Interview with Brian McDonald: Part Two
Updated: Oct 4, 2019
In Part One of our interview with NDCA President Brian McDonald, Maria Hansen and Brian discussed the various ways the NDCA and those who actually sit on the Council have helped and protected members. We also got to know Brian a little better. If you haven’t read Part One, you can do so right here!
Maria asked Brian some pretty in-depth questions in Part Two, including how the voting structure of the NDCA works. This half was especially informative, and we really recommend you read it entirely in order to educate yourselves on how the NDCA is structured in order to represent the many diverse interests of its members. We pick right up where we left off:
Maria: Where do you see the dance business going in the next 5 years?
Brian: Well, there is no question… what are the biggest issues facing our business? It’s the pro/am divisions overseas, the American Smooth and Rhythm Divisions being held throughout the world. I have made statements and reports to the WDC recommending that each country establish its own American Style Division within its own council following the rules and guidelines of the NDCA and following our syllabus and step list. When they need assistance communicating with any of our dance teacher organizations, we will be happy to supply them with information and help to qualify people in those styles. A good example of that was Jason Daly communicated with me last year that he had been approached by the British Dance Council, and one of the teaching organizations there asked for assistance in the American Rhythm syllabus and medalist work, and he asked for permission to and assist them with that. I said yes, absolutely! It’s a good example, where I’m hoping they will come back to our people and our people will go there and give guidelines based on the knowledge and information here in America. That will help educate the rest of the world on our styles, and the pro/am divisions that were founded in this country.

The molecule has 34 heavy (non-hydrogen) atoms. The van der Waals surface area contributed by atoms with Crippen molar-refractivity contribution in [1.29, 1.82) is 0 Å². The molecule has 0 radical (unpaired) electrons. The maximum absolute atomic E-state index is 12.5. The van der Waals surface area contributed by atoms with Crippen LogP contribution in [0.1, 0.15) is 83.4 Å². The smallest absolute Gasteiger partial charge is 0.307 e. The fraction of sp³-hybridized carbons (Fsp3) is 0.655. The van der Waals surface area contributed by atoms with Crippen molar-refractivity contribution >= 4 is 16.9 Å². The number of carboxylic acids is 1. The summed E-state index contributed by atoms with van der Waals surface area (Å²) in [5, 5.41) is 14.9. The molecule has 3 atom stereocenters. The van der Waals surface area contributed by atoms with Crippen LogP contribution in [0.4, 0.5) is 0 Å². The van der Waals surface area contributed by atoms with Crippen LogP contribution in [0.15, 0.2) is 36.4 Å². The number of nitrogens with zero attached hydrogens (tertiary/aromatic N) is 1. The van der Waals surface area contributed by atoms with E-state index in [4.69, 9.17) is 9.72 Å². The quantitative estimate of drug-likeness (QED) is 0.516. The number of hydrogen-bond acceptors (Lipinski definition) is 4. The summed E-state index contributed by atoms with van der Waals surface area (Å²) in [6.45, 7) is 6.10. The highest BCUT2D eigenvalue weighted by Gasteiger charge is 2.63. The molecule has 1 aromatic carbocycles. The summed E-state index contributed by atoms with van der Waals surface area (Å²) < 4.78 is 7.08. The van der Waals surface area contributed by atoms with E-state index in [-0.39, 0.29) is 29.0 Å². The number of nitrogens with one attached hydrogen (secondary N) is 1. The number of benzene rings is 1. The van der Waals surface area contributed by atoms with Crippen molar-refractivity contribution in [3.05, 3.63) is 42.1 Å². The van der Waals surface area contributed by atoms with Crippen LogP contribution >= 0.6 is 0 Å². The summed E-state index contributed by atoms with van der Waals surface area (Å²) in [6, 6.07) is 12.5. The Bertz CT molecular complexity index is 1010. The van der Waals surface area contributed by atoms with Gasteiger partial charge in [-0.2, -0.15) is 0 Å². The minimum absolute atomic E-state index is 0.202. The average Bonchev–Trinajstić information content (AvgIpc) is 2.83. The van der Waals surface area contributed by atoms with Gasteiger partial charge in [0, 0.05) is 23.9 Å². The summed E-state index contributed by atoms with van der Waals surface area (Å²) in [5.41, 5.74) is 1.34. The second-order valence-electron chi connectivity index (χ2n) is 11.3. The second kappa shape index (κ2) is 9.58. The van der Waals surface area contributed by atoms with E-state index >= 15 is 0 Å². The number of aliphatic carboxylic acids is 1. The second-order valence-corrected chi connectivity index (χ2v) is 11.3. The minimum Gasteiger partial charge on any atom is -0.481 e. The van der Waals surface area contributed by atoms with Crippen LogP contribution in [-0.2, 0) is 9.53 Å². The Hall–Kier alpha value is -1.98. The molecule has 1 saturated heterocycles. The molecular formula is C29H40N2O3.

Maria: Are there other ways the NDCA helped to protect our sport?
Brian: This is difficult. No! Not difficult! But I don’t know quite now to explain this to you. This is important to know. What is “sport”? We deleted the world “sport” for everything in the rulebook. Why? Because there’s been a traditional argument for more than 60 years about the artistic qualities and the sporting qualities, and one could argue that it’s really both. But… in many of the legal ramifications, sport is covered under a different way that what traditional Ballroom Dance is. We have used the term “Traditional Ballroom Dance” because it is traditional… it’s been there for over a hundred years. And speaking personally, I really don’t think we will ever get into the IOC (International Olympic Committee). As a subjective sport… honestly, it’s never going to happen. Therefore, the word “sport” is not really relevant to what we actually do.
Maria: I see. I was wondering why the term “Traditional Ballroom” what now being used. Now I understand. Thank you!
Brian: “Traditional Ballroom” because that’s what it always has been. This style has been this way since before World War II… back to the 1920s!
Maria: Could you please explain the structure of the NDCA and the voting system?